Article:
But that doesn’t mean this issue is going away for Trump — a battle is looming for the next time the debt ceiling comes around. By then, it will be clear that Trump’s unrealistic growth expectations, coupled with plans for tax cuts and more infrastructure and defense spending, will actually balloon the deficit and debt. In that scenario, the fiscal hawks in the Republican Party will not stand by silently. The House Freedom Caucus, a group of about 30-40 fiscally conservative representatives, has enough voting strength to deny a House majority based on party lines for raising the debt limit.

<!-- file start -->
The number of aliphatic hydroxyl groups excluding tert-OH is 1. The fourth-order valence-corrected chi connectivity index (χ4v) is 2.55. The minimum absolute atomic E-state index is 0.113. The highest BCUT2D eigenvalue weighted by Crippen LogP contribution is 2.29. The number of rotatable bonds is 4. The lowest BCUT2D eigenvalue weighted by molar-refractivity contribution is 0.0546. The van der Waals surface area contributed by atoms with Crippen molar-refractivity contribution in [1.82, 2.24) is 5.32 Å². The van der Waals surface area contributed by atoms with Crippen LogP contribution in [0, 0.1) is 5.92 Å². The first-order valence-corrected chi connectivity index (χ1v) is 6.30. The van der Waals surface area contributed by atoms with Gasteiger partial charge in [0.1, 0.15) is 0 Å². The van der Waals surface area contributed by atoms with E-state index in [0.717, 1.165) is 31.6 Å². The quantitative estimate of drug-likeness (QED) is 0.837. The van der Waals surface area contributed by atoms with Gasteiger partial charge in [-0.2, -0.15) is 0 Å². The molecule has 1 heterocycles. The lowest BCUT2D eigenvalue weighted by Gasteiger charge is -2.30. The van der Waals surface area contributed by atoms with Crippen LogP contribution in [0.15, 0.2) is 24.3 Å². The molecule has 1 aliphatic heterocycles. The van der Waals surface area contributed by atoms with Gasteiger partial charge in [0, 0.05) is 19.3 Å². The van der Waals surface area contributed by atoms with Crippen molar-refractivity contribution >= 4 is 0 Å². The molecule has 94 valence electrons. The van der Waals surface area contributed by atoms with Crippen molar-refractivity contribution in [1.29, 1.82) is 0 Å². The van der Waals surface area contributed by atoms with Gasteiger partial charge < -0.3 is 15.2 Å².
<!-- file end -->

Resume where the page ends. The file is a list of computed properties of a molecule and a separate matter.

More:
This internal fight might force Trump to cut back on some of his spending initiatives. Also, while he has so far insisted that he does not want to cut Social Security and Medicare, he might have to reform them down the road in order to stave off an intraparty clash. Without addressing the two biggest sources of government spending, another debt ceiling standoff is brewing — with all the attendant consequences for the U.S. and global economies.